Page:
You have got the job…so now what?

Don’t slip up on day one! Making a positive first impression when you start a new position will help your career progress in the right direction
Don’t slip up on day one! Making a positive first impression when you start a new position will help your career progress in the right direction

After working hard to impress throughout a rigorous interview process, it’s important not to let the ball slip when you start a challenging new role. Barry Whelan outlines how to live up to the promises you made your new employer during your interview



11 September 2013

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All your hard work and preparation has paid off and you finally have that job you have been so desperately after. You have hit the town to celebrate and spent a load of money you haven’t yet earned and of course told everyone at your last company just what you think of them!

But all that hard work and preparation to secure your new position doesn’t end there – in fact, it’s only just begun.

It’s your first day in the office, and after impressing at the interview, remember it is now time to live up to that impression and prove you are the right person for the job. Here’s how:

Arrive early  

First of all, show your enthusiasm by arriving early, particularly on the first day. Just as with an interview, it’s good to show that you are eager and well organised by turning up a little earlier than your start time. You may need to take into account that you may be driving a new route and navigating an area where you are unfamiliar with traffic times or delays that might build or catching a different train so give yourself plenty of time. At the same time don’t go overboard. Turning up at 8am for a 9am start time won’t win you any points.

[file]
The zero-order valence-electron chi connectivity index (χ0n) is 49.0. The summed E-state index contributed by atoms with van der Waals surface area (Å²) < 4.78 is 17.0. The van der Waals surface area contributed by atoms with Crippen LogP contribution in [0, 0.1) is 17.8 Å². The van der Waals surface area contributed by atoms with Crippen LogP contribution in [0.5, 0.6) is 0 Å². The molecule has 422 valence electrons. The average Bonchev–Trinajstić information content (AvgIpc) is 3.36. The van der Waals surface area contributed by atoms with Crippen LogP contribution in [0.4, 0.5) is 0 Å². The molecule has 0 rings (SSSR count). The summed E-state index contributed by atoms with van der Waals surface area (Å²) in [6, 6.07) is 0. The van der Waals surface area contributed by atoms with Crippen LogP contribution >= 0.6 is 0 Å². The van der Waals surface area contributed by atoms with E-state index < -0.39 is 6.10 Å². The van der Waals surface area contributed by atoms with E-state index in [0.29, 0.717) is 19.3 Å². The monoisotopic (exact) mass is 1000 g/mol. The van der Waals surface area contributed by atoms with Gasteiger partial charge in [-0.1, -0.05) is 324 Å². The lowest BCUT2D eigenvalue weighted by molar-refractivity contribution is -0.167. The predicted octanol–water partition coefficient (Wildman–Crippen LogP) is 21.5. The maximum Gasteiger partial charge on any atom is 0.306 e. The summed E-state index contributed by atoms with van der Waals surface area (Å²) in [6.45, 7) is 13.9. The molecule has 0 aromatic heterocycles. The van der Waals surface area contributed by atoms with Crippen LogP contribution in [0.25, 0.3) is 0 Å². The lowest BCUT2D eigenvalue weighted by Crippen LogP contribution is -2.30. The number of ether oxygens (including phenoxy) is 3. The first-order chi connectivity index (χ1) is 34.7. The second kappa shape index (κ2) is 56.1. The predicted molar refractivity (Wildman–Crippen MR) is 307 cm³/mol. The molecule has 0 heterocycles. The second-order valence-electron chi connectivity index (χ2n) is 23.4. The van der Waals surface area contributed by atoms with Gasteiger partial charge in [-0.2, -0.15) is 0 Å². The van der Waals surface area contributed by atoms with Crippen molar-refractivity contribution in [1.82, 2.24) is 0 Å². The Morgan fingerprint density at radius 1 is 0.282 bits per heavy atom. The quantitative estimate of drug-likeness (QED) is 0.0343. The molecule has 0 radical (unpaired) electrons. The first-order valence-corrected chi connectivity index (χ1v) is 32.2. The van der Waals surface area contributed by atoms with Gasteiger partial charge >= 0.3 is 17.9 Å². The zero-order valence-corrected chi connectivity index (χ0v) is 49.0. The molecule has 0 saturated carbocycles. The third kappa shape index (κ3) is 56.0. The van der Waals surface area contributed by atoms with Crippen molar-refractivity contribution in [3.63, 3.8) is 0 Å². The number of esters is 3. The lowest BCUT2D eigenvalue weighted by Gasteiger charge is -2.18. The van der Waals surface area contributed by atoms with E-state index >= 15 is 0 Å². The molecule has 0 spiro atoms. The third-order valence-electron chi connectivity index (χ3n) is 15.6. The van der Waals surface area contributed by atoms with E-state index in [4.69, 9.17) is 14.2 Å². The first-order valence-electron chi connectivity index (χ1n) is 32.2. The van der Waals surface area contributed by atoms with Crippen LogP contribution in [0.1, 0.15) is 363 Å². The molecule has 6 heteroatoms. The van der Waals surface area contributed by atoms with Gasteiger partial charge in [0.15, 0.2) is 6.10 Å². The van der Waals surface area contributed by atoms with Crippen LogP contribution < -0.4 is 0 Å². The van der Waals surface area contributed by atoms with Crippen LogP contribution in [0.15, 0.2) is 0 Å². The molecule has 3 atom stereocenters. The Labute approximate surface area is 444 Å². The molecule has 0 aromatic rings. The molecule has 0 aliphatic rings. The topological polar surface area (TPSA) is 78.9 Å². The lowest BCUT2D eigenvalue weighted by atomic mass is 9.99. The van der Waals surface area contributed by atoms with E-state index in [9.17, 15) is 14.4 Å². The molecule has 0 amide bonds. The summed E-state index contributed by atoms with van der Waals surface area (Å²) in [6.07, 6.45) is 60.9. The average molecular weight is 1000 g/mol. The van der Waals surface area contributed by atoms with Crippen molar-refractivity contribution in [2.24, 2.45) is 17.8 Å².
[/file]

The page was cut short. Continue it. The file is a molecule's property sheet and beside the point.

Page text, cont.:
Dress to impress

Dress to impress, but dress appropriately. Remember what people were wearing when you were interviewing. Mirror this. You may have worn a smart suit, which is perfectly acceptable, but if the office operates a casual dress policy, you may not want to be so formal when you start. If you can’t remember, then hedge your bets and go suited and booted for the first day.

Do your company research

You have done your research in order to get the job in the first place, but it doesn’t hurt to know as much as you can. You were probably so overwhelmed by the interview that you didn’t take in everything that you were told. Do a little online research to find out the basics – at least the names of the managers or company directors.

Be confident in introduction

There is a good chance that on your first day you’ll be introduced to a lot of people. Beyond just trying to remember everyone’s name, this is your chance to make a good impression with your new colleagues. A firm handshake and eye contact are both recommended, as well as a brief line telling them your name and what you do.

Ask plenty of questions

You may have done your research, but you are bound to be overloaded with new information as you are shown the ropes at your new place of work. If you are unsure of anything, ask questions right then and there. It’s better than having to admit later on that you weren’t following everything that was shared. Even if you understand everything you’re told, asking a few questions can only prove that you are keen to learn more about the role.

Always take notes

Writing things down will help you when it comes to knowing every fine detail about the company, and it can also give you an air of confidence. You don’t have to be overly precise, just a few things to jog your memory when you look over your notes. Keep your notepad with you at all times, especially if you are writing personal descriptions of the people you are going to be working with.

 Get involved

As you get to know your new colleagues, there are bound to be plenty of opportunities that will allow you to mingle with the crowd. Don’t shy away from invites for lunch, after-work drinks or even sporting activities. Take every opportunity to show that you are part of the team and not just there for the money.



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